Ellen countered any inclination to despair with many examples of individuals, schools and parishes where the challenge to take action rooted in faith is bearing fruit, including Live Simply status, recycling, solar panels on church properties, community gardens and tree growing.
She said our liturgies should alert us to the care of God’s creation and that our clergy should be trained in creation-centred theology.
September 1 has been designated by Pope Francis as World Day of Prayer for the Care of Creation, initiating “Creation Time”, running until the feast of St Francis on October 4. All parishes are urged to participate.
Rachael Maskell spoke of our “precious and fragile planet in trouble” and praised the accessibility and wisdom contained in the environment policy. The silence among politicians on the subject is of concern and the churches have a role in provoking them to urgent action.
“Our greed has broken our planet and our need will persuade us to restore it,” she said.
A change in our unsustainable consumer lifestyle is urgently needed to ensure this happens.
The Diocesan Justice and Peace Commission is delighted to welcome Dr Anna Rowlands as this year’s Anthony Storey Memorial Lecture speaker.
Anna is a political theologian and an expert on Catholic Social Teaching and is St Hilda Associate Professor of Catholic Social Thought and Practice and Founding Chair of the Centre for Catholic Social Thought and Practice at the University of Durham.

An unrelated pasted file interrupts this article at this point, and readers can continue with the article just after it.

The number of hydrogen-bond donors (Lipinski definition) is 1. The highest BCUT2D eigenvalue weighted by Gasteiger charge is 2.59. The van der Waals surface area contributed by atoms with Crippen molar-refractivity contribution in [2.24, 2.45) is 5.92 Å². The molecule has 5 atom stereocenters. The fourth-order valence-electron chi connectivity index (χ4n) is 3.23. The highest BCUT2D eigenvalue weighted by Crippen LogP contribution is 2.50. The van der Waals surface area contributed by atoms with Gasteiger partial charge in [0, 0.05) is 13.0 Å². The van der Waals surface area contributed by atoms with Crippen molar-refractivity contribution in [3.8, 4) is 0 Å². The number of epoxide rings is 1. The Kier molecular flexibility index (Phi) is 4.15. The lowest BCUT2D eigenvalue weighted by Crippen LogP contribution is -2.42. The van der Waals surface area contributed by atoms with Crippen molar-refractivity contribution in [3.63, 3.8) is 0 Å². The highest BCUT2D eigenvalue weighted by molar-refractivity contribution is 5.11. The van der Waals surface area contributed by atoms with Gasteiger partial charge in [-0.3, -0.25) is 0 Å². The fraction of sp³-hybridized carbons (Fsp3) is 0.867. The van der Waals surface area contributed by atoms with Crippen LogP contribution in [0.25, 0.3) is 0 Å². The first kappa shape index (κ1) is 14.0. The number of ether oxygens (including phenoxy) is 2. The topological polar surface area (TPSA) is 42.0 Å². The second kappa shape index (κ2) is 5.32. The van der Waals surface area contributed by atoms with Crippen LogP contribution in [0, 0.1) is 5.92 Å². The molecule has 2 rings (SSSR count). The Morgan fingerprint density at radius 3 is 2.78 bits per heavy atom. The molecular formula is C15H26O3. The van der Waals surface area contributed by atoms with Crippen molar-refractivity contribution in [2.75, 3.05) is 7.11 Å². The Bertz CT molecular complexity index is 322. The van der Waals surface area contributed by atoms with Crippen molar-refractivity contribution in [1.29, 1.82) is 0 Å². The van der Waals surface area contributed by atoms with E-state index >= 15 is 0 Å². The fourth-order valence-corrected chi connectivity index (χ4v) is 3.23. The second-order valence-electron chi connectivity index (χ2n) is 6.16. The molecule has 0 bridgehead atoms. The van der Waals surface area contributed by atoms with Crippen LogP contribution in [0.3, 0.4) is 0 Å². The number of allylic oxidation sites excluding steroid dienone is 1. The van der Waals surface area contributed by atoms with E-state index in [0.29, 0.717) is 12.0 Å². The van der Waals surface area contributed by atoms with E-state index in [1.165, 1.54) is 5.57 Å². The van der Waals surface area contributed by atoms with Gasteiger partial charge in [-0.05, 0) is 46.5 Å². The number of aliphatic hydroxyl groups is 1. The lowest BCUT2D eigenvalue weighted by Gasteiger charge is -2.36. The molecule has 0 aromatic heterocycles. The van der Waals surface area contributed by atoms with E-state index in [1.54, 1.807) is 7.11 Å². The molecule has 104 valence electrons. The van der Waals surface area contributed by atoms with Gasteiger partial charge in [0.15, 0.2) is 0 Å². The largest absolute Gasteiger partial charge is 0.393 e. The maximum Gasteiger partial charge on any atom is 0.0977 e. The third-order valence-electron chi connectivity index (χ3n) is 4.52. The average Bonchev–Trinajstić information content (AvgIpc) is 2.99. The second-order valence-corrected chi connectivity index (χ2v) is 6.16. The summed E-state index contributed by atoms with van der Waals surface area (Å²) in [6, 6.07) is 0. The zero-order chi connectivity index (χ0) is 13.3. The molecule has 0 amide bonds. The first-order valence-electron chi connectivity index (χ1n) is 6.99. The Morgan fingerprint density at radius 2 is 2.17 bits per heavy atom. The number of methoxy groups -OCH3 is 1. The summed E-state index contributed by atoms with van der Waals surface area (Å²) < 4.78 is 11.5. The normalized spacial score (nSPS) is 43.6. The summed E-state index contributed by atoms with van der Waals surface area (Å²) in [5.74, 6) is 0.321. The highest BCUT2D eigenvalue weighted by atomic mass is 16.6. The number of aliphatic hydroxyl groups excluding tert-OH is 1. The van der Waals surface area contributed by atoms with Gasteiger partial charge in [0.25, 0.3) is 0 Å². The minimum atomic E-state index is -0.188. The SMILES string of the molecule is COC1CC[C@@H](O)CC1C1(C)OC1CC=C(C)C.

She and has worked on theology and migration for more than a decade and is committed to forming partnerships with Catholic faith-based organisations that are influencing the next generation of social practice.
The title of the talk is “On the promise and the limits of politics: Catholic Social Teaching and Immigration”.
Anna is passionate about Catholic Social Teaching and sees it as a gift to all people of goodwill. Her work is rooted in the practice of faith, not just its study, and is concerned with how communities are working this out in their lives.
The lecture takes place at 11am on Saturday May 12 in the Canham Turner Building, University of Hull. Tea and Coffee is available from 10.30am.
The Postgate Society, which aims to spread knowledge of and devotion to Martyr of the Moors Blessed Nicholas Postgate, has launched a new website.
As well as giving a detailed account of the life of Blessed Nicholas Postgate, it contains information about the society’s activities, including meetings, newsletters and other publications.
There are photographs from past Postgate Rallies.
Father Postgate ministered to Catholics across the North York Moors before being arrested while baptising a child near Sleights in 1678.
He was taken to York and imprisoned before being put to death on what is now the site of York Racecourse.
His last words on the scaffold were recorded in a contemporary newspaper.
“Mr Sheriff, you know that I die not for the plot but for my religion,” he said. “I pray God bless the king and the royal family.
“Mr Sheriff, I pray you tell the king that I never offended him in any way. I pray God give him his grace, and the light of truth. I forgive all that have wronged me and brought me to this death, and I desire forgiveness of all people.”
The Postgate Society also encourages devotion to other martyrs and those who kept the faith alive during penal times and the study of our area’s rich Catholic history.
Visit the website at postgatesociety.org.uk.